Part of it is the look and feel of history in its original form. And there's all the period detail that gives context to the stories of events in Tangier and beyond.
In the 1900 volume, for example, readers are concerned with the ongoing Boer War in South Africa and the siege of foreign legations in Peking's Boxer Rebellion.
Closer to home, anglophones in Tangier worry about French designs on Morocco, and the legations of "the Powers" are busy enforcing the quarantine rules of the Commission of Hygiene, precursor to the establishment of Tangier, International Zone. This is still a time of typhus, cholera, and worse.
But then if you're not feeling well, there's always "Garibaldi's Pectoral Balsam" and Garibaldi's Tonic Wine, "ideal for invalids and Convalescents." Those Garibaldis had a whole range of treatments: ointments, teething powders, and "iodized Sarsaparilla" which will "purify the blood." And I thought that "Sasparilla" was what tenderfeet ordered at Wild West saloons when the cattle rustlers and gunslingers were downing their rotgut whiskey.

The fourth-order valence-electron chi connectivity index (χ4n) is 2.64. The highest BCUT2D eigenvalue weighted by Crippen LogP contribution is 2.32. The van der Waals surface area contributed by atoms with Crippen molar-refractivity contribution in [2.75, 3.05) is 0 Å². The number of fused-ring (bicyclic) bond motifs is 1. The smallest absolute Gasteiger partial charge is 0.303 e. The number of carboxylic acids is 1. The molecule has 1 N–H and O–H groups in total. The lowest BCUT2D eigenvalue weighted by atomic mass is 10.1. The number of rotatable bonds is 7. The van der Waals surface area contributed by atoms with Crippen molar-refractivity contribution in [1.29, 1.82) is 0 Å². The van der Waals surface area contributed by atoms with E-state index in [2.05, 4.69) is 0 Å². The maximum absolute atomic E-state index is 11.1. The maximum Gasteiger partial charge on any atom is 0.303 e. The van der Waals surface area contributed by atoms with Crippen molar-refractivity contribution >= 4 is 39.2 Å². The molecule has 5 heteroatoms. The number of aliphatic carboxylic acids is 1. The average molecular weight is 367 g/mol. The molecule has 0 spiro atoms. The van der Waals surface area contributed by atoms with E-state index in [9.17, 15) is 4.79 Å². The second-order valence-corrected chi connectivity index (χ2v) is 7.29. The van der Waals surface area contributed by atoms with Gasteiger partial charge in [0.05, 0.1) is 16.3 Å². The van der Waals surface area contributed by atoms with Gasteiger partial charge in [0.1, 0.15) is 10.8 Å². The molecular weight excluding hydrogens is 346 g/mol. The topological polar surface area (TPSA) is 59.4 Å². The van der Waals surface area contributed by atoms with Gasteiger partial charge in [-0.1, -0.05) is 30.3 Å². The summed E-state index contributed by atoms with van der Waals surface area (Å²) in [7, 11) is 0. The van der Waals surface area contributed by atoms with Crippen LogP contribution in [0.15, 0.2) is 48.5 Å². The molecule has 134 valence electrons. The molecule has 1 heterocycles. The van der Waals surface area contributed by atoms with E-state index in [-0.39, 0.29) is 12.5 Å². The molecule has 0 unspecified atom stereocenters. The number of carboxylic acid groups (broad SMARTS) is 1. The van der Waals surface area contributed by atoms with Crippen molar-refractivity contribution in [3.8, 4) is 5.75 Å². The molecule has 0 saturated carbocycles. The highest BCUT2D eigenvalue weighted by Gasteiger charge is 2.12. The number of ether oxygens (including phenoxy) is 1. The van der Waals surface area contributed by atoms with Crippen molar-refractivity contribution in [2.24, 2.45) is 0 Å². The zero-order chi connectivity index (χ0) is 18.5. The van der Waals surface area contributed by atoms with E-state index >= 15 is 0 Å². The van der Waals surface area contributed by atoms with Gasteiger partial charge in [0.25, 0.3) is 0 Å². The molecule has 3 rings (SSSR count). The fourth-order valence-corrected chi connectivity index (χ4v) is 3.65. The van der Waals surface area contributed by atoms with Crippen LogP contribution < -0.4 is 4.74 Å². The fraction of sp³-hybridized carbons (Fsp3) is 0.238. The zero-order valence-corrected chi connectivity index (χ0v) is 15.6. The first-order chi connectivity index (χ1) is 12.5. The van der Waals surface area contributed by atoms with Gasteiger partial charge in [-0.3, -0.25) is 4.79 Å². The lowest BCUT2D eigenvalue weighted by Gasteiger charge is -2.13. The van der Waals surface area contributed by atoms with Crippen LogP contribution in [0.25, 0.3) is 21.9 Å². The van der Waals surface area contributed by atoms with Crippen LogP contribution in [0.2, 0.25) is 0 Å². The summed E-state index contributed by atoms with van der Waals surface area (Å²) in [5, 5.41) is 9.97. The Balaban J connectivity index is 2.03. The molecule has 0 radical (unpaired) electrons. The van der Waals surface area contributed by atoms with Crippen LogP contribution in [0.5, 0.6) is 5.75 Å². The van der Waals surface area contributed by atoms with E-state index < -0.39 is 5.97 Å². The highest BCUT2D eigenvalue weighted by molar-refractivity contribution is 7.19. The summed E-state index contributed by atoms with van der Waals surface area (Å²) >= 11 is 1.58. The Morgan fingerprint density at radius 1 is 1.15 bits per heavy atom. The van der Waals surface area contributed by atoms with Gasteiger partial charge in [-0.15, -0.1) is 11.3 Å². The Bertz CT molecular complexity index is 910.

The ads in the Tangier Gazette are almost as instructive as the articles. Three-plus decades later, 1938, and Garibaldi's elixirs are gone, but there are new remedies: "American bars" proliferate in local hotels, serving, among other things, Dewar's Scotch. In a few years, the ads will be reduced to wartime public service announcements to save water or contribute to the British Red Cross.
Surfing the web can be instructive, but there's another level of pleasure in picking up a volume of the Tangier Gazette at random to see what was going on this week in, say … 1898. Here's what:
The Hon. Gummery, the new United States Consul General, is expected to arrive here early next week.
Samuel R. Gummere, who was to serve in Tangier for more than a decade as Consul General and then Minister, was to have quite an event-filled tenure representing the United States in Morocco.
But that will be the topic of a subsequent post.